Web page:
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Is this a MySQL Query bug? - MySQL

I wrote a SQL script in MySQL Query, and saved it as script.sql, but when I executed it in windows command line "mysql -h localhost -u root -ppassword -e "source script,sql" ", an error was shown ,which say I had a syntax error at the first line.I checked the script again and again, but no error was found ? What's wrong?At last ,I opened this script file in hex mode, and found two strange bytes at the beginning ---"0xFFFE". I removed it, and executed the script again. No Error, everything 's OK! But who added these two bytes? I opened ...

  1. #1

    Default Is this a MySQL Query bug?

    I wrote a SQL script in MySQL Query, and saved it as script.sql, but
    when I executed it in windows command line "mysql -h localhost -u root
    -ppassword -e "source script,sql" ", an error was shown ,which say I had
    a syntax error at the first line.I checked the script again and again,
    but no error was found ? What's wrong?At last ,I opened this script file
    in hex mode, and found two strange bytes at the beginning ---"0xFFFE". I
    removed it, and executed the script again. No Error, everything 's OK!
    But who added these two bytes? I opened this file using MySQL Query
    again , and saved it ,then opened it using UltraEdit in hex mode , and
    I found the two bytes again. Who knows why MySQL Query adds "0xFFFE" at
    the script file's beginning ? Is this a bug?
    Carl Anatorian Guest

  2. #2

    Default Re: Is this a MySQL Query bug?

    Carl Anatorian <anatoranato> wrote:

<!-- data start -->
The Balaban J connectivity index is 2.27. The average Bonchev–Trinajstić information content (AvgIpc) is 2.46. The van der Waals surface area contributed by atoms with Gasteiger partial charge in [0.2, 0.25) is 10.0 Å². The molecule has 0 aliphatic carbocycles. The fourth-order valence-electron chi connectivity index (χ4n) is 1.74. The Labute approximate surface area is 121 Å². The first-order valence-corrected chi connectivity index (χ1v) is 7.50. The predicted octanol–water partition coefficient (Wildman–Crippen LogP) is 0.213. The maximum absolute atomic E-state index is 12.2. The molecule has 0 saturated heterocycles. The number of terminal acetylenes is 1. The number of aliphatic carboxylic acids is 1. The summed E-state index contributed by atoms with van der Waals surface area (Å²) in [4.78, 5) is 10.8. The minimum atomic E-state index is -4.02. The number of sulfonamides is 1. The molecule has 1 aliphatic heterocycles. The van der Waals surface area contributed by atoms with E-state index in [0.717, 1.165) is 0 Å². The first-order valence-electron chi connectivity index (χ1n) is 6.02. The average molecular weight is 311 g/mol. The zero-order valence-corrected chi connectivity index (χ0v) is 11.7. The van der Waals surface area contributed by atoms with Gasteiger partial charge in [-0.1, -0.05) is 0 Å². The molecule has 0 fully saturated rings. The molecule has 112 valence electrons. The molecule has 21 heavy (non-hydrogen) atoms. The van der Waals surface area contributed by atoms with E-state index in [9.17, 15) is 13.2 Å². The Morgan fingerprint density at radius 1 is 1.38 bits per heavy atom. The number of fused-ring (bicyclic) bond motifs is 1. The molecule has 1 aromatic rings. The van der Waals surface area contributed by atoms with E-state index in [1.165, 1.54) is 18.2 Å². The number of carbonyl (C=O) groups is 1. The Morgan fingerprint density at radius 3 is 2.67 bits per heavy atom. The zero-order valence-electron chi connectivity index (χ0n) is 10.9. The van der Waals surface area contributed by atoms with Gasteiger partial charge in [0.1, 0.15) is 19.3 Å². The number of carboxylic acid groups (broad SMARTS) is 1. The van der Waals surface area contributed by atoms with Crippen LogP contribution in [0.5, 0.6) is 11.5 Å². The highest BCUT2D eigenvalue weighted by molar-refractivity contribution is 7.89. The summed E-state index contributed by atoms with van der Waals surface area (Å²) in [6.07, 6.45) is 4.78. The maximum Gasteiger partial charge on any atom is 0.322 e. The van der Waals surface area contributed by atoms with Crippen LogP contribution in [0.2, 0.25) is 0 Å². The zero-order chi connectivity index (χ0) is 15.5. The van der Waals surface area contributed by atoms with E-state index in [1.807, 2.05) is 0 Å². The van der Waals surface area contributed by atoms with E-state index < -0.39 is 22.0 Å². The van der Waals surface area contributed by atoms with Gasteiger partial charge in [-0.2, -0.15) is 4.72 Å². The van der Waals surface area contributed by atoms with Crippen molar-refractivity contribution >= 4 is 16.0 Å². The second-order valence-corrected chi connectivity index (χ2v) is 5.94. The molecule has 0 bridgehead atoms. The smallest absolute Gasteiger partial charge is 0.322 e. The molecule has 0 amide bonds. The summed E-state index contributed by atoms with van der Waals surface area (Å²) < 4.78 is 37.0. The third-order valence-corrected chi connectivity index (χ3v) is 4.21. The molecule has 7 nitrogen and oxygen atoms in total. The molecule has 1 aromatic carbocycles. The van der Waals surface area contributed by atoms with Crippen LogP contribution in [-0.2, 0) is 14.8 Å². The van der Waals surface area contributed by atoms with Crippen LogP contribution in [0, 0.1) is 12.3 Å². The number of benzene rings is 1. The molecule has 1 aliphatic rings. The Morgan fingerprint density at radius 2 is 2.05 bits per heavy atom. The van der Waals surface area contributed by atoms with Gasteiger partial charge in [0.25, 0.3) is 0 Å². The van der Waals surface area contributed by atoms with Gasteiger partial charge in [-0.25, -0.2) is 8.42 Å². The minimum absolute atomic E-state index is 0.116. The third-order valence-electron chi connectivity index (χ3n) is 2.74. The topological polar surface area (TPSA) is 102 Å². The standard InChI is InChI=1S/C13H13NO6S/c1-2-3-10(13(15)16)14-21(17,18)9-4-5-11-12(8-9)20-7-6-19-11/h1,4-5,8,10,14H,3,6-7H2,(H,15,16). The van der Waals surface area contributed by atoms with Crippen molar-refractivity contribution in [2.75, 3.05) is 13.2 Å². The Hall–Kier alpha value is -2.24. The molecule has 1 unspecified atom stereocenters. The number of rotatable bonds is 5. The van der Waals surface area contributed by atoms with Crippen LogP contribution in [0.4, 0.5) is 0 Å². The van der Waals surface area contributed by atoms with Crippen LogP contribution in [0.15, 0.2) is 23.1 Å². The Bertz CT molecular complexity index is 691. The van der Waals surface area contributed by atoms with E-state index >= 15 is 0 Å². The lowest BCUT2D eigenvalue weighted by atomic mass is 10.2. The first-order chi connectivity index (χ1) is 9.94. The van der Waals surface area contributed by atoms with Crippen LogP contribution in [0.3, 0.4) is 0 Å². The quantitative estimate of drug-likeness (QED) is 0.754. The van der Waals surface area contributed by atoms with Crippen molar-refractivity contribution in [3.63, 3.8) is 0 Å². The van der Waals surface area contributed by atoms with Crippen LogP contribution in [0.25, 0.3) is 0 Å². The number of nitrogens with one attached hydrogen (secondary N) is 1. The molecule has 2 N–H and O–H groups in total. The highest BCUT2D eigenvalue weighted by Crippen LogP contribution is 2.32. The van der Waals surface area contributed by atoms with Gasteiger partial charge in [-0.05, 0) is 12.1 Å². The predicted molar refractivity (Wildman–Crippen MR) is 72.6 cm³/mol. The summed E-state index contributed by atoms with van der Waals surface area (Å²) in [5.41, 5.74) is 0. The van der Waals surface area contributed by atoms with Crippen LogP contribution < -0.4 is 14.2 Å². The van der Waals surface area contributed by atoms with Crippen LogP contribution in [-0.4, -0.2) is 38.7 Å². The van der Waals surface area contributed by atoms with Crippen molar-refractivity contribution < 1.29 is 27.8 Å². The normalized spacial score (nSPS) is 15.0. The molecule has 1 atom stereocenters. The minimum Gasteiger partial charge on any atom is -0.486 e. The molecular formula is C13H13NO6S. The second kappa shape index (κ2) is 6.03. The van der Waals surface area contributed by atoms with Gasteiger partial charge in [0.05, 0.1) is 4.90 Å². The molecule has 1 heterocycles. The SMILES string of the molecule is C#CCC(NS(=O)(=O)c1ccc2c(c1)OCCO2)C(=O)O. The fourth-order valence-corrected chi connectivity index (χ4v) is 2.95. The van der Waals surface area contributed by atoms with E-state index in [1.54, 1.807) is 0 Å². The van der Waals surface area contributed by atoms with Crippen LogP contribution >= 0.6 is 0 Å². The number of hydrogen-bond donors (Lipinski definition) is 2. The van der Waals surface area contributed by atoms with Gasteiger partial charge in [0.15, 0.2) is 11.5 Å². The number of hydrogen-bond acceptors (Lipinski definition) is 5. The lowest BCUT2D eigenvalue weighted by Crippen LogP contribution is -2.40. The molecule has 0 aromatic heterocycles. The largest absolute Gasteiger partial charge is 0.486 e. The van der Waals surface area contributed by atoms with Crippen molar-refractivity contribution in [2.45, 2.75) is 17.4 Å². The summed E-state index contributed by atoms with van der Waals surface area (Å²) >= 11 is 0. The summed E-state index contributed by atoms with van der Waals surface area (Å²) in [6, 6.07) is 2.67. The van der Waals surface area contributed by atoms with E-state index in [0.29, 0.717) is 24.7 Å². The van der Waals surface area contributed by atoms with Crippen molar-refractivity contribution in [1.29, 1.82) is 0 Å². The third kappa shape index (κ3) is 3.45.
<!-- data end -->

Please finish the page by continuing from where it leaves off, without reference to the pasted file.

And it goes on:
> I wrote a SQL script in MySQL Query,
    Do you mean the "MySQL Query Browser"?
    > and saved it as script.sql, but
    > when I executed it in windows command line "mysql -h localhost -u root
    > -ppassword -e "source script,sql" ", an error was shown ,which say I had
    > a syntax error at the first line.I checked the script again and again,
    > but no error was found ? What's wrong?At last ,I opened this script file
    > in hex mode, and found two strange bytes at the beginning ---"0xFFFE". I
    > removed it, and executed the script again. No Error, everything 's OK!
    Those two bytes are called BOM - byte order mark. This BOM is used to
    flag unicode files and to give a hint on the byte order in this file.
    > But who added these two bytes? I opened this file using MySQL Query
    > again , and saved it ,then opened it using UltraEdit in hex mode , and
    > I found the two bytes again.
    Seems pretty clear, that your ominous "MySQL Query" programm saves the
    query in unicode format. But then the MySQL monitor is not able to read
    this unicode stuff.
    > Who knows why MySQL Query adds "0xFFFE" at
    > the script file's beginning ? Is this a bug?
    I guess it's intended behaviour. You could try one of the following:

    1. look in the options of "MySQL Query" if you can change the encoding